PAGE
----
This article needs additional citations for verification. (March 2017) (Learn how and when to remove this template message)
In mathematics, a piecewise-defined function (also called a piecewise function or a hybrid function) is a function which is defined by multiple sub-functions, each sub-function applying to a certain interval of the main function's domain (a sub-domain). Piecewise is actually a way of expressing the function, rather than a characteristic of the function itself, but with additional qualification, it can describe the nature of the function. For example, a piecewise polynomial function is a function that is a polynomial on each of its sub-domains, but possibly a different one on each.
The word piecewise is also used to describe any property of a piecewise-defined function that holds for each piece but not necessarily hold for the whole domain of the function. A function is piecewise differentiable or piecewise continuously differentiable if each piece is differentiable throughout its subdomain, even though the whole function may not be differentiable at the points between the pieces. In convex analysis, the notion of a derivative may be replaced by that of the subderivative for piecewise functions. Although the "pieces" in a piecewise definition need not be intervals, a function is not called "piecewise linear" or "piecewise continuous" or "piecewise differentiable" unless the pieces are intervals.
Notation and interpretation
Piecewise functions are defined using the common functional notation, where the body of the function is an array of functions and associated subdomains. Crucially, in most settings, there must only be a finite number of subdomains, each of which must be an interval, in order for the overall function to be called "piecewise". For example, consider the piecewise definition of the absolute value function:
For all values of x less than zero, the first function (−x) is used, which negates the sign of the input value, making negative numbers positive. For all values of x greater than or equal to zero, the second function (x) is used, which evaluates trivially to the input value itself.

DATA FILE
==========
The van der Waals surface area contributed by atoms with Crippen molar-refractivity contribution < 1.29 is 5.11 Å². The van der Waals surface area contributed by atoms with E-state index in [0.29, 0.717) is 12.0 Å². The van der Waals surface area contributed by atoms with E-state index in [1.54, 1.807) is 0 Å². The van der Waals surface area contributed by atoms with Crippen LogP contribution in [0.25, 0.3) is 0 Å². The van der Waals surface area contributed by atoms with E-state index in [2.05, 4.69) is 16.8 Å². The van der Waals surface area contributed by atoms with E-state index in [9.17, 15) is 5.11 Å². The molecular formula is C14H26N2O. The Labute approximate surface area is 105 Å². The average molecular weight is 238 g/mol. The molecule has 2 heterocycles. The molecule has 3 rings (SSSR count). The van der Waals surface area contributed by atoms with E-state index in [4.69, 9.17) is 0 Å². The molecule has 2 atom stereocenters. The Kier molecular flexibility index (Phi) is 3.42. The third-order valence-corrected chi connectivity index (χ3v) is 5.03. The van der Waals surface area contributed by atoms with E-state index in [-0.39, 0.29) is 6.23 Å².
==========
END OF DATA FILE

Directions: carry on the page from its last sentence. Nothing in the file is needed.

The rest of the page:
Consider the piecewise function f(x) evaluated at certain values of x:
Thus, in order to evaluate a piecewise function at a given input value, the appropriate subdomain needs to be chosen in order to select the correct function and produce the correct output value.
A piecewise function is continuous on a given interval if the following conditions are met:
- it is defined throughout that interval,
- its constituent functions are continuous on the corresponding intervals (subdomains),
- there is no discontinuity at each endpoint of the subdomains within that interval.
The pictured function, for example, is piecewise continuous throughout its subdomains, but is not continuous on the entire domain. The pictured function contains a jump discontinuity at .
In applied mathematical analysis, piecewise functions have been found to be consistent with many models of the human visual system, where images are perceived at a first stage as consisting of smooth regions separated by edges. In particular, shearlets have been used as a representation system to provide sparse approximations of this model class in 2D and 3D.
Specific instances of piecewise functions include:
- Step function, a piecewise function composed of constant functions
- Piecewise linear function, a piecewise function composed of line segments
- Broken power law, a piecewise function composed of power laws
- Spline, a piecewise function composed of polynomial functions, possessing a high degree of smoothness at the places where the polynomial pieces connect
|Wikibooks has a book on the topic of: Gnuplot#Piecewise-defined functions|